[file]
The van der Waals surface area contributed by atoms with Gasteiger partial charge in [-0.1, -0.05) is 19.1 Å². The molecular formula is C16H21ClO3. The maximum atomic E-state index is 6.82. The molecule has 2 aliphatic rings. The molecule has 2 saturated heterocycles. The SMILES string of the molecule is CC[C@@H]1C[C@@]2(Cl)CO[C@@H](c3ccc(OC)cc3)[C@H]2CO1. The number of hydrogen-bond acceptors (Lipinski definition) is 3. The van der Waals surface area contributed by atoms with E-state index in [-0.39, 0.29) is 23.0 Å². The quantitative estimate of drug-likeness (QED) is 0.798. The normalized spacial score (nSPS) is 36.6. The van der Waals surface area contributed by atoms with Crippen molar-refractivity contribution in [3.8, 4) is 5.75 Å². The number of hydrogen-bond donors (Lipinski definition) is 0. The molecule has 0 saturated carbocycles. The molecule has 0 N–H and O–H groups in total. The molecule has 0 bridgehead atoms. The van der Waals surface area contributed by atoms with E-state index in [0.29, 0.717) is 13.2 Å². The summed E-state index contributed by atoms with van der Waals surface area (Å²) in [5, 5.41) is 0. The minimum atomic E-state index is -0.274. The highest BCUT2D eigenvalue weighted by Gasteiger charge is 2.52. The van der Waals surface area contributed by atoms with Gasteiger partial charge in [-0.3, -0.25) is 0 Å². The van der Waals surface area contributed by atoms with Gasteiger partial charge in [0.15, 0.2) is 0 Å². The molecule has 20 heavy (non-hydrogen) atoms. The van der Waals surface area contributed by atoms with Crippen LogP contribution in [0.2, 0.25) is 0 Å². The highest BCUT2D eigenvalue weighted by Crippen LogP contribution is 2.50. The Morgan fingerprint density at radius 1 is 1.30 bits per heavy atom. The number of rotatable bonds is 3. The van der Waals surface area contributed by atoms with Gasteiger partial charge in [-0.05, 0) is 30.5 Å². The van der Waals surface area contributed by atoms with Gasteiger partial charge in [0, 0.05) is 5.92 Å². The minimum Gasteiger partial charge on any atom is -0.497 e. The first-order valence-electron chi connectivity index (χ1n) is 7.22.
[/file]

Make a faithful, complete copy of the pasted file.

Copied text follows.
The van der Waals surface area contributed by atoms with Gasteiger partial charge in [-0.1, -0.05) is 19.1 Å². The molecular formula is C16H21ClO3. The maximum atomic E-state index is 6.82. The molecule has 2 aliphatic rings. The molecule has 2 saturated heterocycles. The SMILES string of the molecule is CC[C@@H]1C[C@@]2(Cl)CO[C@@H](c3ccc(OC)cc3)[C@H]2CO1. The number of hydrogen-bond acceptors (Lipinski definition) is 3. The van der Waals surface area contributed by atoms with E-state index in [-0.39, 0.29) is 23.0 Å². The quantitative estimate of drug-likeness (QED) is 0.798. The normalized spacial score (nSPS) is 36.6. The van der Waals surface area contributed by atoms with Crippen molar-refractivity contribution in [3.8, 4) is 5.75 Å². The number of hydrogen-bond donors (Lipinski definition) is 0. The molecule has 0 saturated carbocycles. The molecule has 0 N–H and O–H groups in total. The molecule has 0 bridgehead atoms. The van der Waals surface area contributed by atoms with E-state index in [0.29, 0.717) is 13.2 Å². The summed E-state index contributed by atoms with van der Waals surface area (Å²) in [5, 5.41) is 0. The minimum atomic E-state index is -0.274. The highest BCUT2D eigenvalue weighted by Gasteiger charge is 2.52. The van der Waals surface area contributed by atoms with Gasteiger partial charge in [-0.3, -0.25) is 0 Å². The van der Waals surface area contributed by atoms with Gasteiger partial charge in [0.15, 0.2) is 0 Å². The molecule has 20 heavy (non-hydrogen) atoms. The van der Waals surface area contributed by atoms with Crippen LogP contribution in [0.2, 0.25) is 0 Å². The highest BCUT2D eigenvalue weighted by Crippen LogP contribution is 2.50. The Morgan fingerprint density at radius 1 is 1.30 bits per heavy atom. The number of rotatable bonds is 3. The van der Waals surface area contributed by atoms with Gasteiger partial charge in [-0.05, 0) is 30.5 Å². The van der Waals surface area contributed by atoms with Gasteiger partial charge in [0, 0.05) is 5.92 Å². The minimum Gasteiger partial charge on any atom is -0.497 e. The first-order valence-electron chi connectivity index (χ1n) is 7.22.